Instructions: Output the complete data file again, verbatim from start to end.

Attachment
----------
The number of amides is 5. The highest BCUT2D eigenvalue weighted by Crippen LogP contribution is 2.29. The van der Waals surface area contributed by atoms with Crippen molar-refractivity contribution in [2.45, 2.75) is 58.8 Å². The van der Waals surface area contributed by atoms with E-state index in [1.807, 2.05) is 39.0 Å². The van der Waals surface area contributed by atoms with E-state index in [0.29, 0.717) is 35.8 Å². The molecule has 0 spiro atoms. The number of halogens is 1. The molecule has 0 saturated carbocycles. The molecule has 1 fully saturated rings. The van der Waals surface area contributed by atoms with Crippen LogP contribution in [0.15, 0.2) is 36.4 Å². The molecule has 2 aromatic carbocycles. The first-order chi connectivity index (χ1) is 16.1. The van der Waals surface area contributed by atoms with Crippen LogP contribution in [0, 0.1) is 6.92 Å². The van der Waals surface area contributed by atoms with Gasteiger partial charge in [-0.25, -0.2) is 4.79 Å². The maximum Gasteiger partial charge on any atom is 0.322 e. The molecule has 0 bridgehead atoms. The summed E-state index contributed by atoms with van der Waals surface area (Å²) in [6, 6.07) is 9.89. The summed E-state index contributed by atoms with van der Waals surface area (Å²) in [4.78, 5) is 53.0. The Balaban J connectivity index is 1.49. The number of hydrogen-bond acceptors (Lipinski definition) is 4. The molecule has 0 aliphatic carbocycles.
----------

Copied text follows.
The number of amides is 5. The highest BCUT2D eigenvalue weighted by Crippen LogP contribution is 2.29. The van der Waals surface area contributed by atoms with Crippen molar-refractivity contribution in [2.45, 2.75) is 58.8 Å². The van der Waals surface area contributed by atoms with E-state index in [1.807, 2.05) is 39.0 Å². The van der Waals surface area contributed by atoms with E-state index in [0.29, 0.717) is 35.8 Å². The molecule has 0 spiro atoms. The number of halogens is 1. The molecule has 0 saturated carbocycles. The molecule has 1 fully saturated rings. The van der Waals surface area contributed by atoms with Crippen LogP contribution in [0.15, 0.2) is 36.4 Å². The molecule has 2 aromatic carbocycles. The first-order chi connectivity index (χ1) is 16.1. The van der Waals surface area contributed by atoms with Crippen LogP contribution in [0, 0.1) is 6.92 Å². The van der Waals surface area contributed by atoms with Gasteiger partial charge in [-0.25, -0.2) is 4.79 Å². The maximum Gasteiger partial charge on any atom is 0.322 e. The molecule has 0 bridgehead atoms. The summed E-state index contributed by atoms with van der Waals surface area (Å²) in [6, 6.07) is 9.89. The summed E-state index contributed by atoms with van der Waals surface area (Å²) in [4.78, 5) is 53.0. The Balaban J connectivity index is 1.49. The number of hydrogen-bond acceptors (Lipinski definition) is 4. The molecule has 0 aliphatic carbocycles.